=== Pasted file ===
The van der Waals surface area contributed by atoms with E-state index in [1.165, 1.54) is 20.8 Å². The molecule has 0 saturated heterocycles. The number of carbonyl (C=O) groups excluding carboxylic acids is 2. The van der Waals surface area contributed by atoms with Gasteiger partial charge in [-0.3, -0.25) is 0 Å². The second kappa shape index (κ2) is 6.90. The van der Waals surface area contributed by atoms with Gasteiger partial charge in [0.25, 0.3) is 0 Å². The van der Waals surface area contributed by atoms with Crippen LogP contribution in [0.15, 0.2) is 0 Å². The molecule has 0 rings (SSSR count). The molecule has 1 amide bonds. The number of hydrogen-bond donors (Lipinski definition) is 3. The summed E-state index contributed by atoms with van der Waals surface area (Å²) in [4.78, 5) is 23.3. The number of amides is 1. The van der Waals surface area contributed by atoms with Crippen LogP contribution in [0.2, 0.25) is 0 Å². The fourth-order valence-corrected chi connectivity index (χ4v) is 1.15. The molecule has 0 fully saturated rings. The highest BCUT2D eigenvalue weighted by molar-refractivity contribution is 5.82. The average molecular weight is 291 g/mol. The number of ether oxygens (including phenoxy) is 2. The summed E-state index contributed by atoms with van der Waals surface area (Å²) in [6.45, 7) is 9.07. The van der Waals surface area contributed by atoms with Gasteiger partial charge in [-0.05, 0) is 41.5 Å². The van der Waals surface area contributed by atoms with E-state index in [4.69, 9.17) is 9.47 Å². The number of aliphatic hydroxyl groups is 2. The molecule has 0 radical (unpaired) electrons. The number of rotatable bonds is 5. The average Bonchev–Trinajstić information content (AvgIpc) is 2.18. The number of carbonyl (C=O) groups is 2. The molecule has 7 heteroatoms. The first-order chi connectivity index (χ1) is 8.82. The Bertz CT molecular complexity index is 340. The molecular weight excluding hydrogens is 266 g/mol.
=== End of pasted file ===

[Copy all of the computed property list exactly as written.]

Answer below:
The van der Waals surface area contributed by atoms with E-state index in [1.165, 1.54) is 20.8 Å². The molecule has 0 saturated heterocycles. The number of carbonyl (C=O) groups excluding carboxylic acids is 2. The van der Waals surface area contributed by atoms with Gasteiger partial charge in [-0.3, -0.25) is 0 Å². The second kappa shape index (κ2) is 6.90. The van der Waals surface area contributed by atoms with Gasteiger partial charge in [0.25, 0.3) is 0 Å². The van der Waals surface area contributed by atoms with Crippen LogP contribution in [0.15, 0.2) is 0 Å². The molecule has 0 rings (SSSR count). The molecule has 1 amide bonds. The number of hydrogen-bond donors (Lipinski definition) is 3. The summed E-state index contributed by atoms with van der Waals surface area (Å²) in [4.78, 5) is 23.3. The number of amides is 1. The van der Waals surface area contributed by atoms with Crippen LogP contribution in [0.2, 0.25) is 0 Å². The fourth-order valence-corrected chi connectivity index (χ4v) is 1.15. The molecule has 0 fully saturated rings. The highest BCUT2D eigenvalue weighted by molar-refractivity contribution is 5.82. The average molecular weight is 291 g/mol. The number of ether oxygens (including phenoxy) is 2. The summed E-state index contributed by atoms with van der Waals surface area (Å²) in [6.45, 7) is 9.07. The van der Waals surface area contributed by atoms with Gasteiger partial charge in [-0.05, 0) is 41.5 Å². The van der Waals surface area contributed by atoms with E-state index in [4.69, 9.17) is 9.47 Å². The number of aliphatic hydroxyl groups is 2. The molecule has 0 radical (unpaired) electrons. The number of rotatable bonds is 5. The average Bonchev–Trinajstić information content (AvgIpc) is 2.18. The number of carbonyl (C=O) groups is 2. The molecule has 7 heteroatoms. The first-order chi connectivity index (χ1) is 8.82. The Bertz CT molecular complexity index is 340. The molecular weight excluding hydrogens is 266 g/mol.